Oliver was normally a calm 14-month-old, but when I went to pick him up from the play area at a local bookstore before he thought he was ready to leave, he transformed into a howling, thrashing stranger in a matter of seconds. He sobbed, shrieked, and even hurled a toy at a kind (but foolhardy) customer who tried to distract him.
I'd love to report that I ended this tantrum quickly, earning me wild applause from the gathered crowd. Instead, it caught me completely off guard. Red-faced and humiliated by my uncontrollable offspring, I stumbled through every calming trick I could think to try. (What actually worked in the end: a hasty retreat, then a long afternoon nap -- for both of us.)
Tantrums erupt as your child starts to develop his own (strong) will and his impulse control lags far behind. It's just too bad you can't say to the Mommy Police (glaring at you in the grocery store like you're a terrible mother) that "Jimmy's still learning to express himself."
But I've discovered that you can brace yourself and get through it. Try to think of tantrums as beasts you can understand -- and master.
The Shopping-Center Showdown
Habitats: Malls, toy stores, supermarkets, and dollar stores
Triggers: Boredom, confinement, a desire for material gain
Age range: 18 months to 6 years; peak season occurs between ages 2 and 3, when attention spans run short
Look for: Squirming and fussing when secured in shopping carts and strollers; demands for toys and sweets
Field report: Meredith Roth of Atlanta knows the pressure of a public tantrum. Recently, a shopper at a department store accosted her after Julia, 2, burst into angry tears when Roth wouldn't let her climb out of the shopping cart. "This woman came up to me and said very loudly, 'Aren't you going to pick her up? This is the cruelest thing I've ever seen.'" Roth tried to tell the stranger that she was handling the tantrum, but the woman kept on criticizing -- as she followed Roth around the store.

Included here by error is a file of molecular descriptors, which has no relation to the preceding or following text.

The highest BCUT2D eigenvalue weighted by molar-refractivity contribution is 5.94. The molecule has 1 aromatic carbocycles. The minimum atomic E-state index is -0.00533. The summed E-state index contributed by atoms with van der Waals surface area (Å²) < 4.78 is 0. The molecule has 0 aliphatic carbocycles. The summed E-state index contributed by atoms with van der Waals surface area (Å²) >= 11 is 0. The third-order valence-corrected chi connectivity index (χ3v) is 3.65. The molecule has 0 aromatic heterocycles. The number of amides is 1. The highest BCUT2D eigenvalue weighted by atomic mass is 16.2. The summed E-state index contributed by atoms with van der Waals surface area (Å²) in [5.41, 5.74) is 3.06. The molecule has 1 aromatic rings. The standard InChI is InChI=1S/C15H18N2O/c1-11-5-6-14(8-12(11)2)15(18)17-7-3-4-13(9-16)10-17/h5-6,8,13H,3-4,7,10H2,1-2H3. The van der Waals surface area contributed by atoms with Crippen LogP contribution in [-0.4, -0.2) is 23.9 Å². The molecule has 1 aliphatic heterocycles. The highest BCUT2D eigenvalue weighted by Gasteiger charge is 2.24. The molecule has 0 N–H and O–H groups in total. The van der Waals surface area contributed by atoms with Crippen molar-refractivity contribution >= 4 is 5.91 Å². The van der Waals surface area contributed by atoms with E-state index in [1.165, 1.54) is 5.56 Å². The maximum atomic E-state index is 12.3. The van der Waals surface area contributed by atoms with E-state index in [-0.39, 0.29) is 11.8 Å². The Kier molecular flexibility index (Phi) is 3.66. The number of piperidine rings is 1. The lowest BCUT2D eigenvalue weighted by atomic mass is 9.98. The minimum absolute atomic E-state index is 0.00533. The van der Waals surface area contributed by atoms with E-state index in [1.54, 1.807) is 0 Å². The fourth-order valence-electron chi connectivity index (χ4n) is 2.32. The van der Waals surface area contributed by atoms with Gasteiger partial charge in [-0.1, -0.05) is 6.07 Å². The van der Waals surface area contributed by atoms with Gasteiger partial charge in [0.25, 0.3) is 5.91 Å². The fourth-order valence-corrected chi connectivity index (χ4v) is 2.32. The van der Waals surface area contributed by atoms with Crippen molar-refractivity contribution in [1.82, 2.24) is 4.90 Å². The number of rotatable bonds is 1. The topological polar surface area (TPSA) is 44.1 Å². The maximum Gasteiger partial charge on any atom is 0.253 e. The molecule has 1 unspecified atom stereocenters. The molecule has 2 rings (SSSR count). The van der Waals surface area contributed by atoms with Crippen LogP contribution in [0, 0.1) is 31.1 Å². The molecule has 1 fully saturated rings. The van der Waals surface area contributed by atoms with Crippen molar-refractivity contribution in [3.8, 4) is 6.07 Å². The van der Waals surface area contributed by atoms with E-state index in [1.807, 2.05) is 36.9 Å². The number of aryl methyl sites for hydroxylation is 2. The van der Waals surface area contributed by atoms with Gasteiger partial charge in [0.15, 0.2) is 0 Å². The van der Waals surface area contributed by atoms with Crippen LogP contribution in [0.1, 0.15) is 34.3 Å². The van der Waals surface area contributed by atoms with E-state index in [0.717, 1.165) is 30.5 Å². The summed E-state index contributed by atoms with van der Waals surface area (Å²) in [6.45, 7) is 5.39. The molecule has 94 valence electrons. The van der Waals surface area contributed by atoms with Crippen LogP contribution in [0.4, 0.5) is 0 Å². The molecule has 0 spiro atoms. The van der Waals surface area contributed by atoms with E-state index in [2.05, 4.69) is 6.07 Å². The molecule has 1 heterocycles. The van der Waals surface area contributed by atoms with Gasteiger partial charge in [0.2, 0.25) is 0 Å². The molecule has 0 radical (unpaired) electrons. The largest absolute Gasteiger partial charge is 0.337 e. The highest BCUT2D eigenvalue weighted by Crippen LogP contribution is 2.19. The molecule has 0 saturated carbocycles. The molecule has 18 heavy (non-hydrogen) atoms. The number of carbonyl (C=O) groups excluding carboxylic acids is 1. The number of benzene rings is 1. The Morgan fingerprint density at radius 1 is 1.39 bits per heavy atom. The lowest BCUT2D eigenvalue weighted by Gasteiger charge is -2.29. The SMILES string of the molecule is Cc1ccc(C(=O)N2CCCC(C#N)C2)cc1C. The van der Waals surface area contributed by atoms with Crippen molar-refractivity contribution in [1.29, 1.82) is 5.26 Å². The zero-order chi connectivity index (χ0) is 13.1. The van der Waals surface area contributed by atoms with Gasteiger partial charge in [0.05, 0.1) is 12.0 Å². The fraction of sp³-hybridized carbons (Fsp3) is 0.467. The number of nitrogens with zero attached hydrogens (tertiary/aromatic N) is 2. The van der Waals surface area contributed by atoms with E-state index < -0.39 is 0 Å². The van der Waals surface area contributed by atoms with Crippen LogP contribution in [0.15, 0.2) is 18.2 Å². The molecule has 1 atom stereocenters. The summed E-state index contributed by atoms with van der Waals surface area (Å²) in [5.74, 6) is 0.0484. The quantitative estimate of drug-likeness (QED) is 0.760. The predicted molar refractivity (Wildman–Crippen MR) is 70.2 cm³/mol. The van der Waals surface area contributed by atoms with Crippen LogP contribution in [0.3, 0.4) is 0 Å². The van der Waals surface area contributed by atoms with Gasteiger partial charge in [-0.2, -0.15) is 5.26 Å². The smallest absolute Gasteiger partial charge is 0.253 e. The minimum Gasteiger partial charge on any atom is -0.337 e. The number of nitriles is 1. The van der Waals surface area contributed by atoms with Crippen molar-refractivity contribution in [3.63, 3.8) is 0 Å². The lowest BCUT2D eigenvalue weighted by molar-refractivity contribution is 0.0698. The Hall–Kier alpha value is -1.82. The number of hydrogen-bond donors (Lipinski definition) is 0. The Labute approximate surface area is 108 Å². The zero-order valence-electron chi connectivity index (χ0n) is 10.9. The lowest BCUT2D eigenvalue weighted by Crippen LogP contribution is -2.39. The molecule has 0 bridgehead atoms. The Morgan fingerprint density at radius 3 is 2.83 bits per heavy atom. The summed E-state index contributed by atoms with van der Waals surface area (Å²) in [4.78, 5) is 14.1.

"I wanted to go to my car and cry," says Roth. "I felt like a failure, a public embarrassment."
Prevention and handling:
* Distract! Young toddlers respond well to silly faces and nursery rhymes; ask older toddlers to, say, identify and choose items like bananas and apples.
* Escape the "public-razzi." Leave your cart at a courtesy desk (look for one before a tantrum erupts, even if you think everything's going fine) while you deal with your child in your car or outside the store.
* Ignore your audience. Focus on your child instead. What he remembers is a lot more important than what strangers say, says Stacy DeBroff, a mom of two and author of The Mom Book: 4,278 of Mom Central's Tips for Moms From Moms.
* Check your temper. If you're snarling and cursing at traffic on the way to buy groceries, guess who's getting a lesson in emotional mastery in the backseat?
* Keep up with your changing child. Your 3-year-old might have been happy to sit in a shopping cart last month, but now he may long for a little more independence. Nip a tantrum in the bud by allowing him to walk -- but only if he agrees to hold your hand or the side of the cart.
Diana Burrell is a coauthor of The Renegade Writer.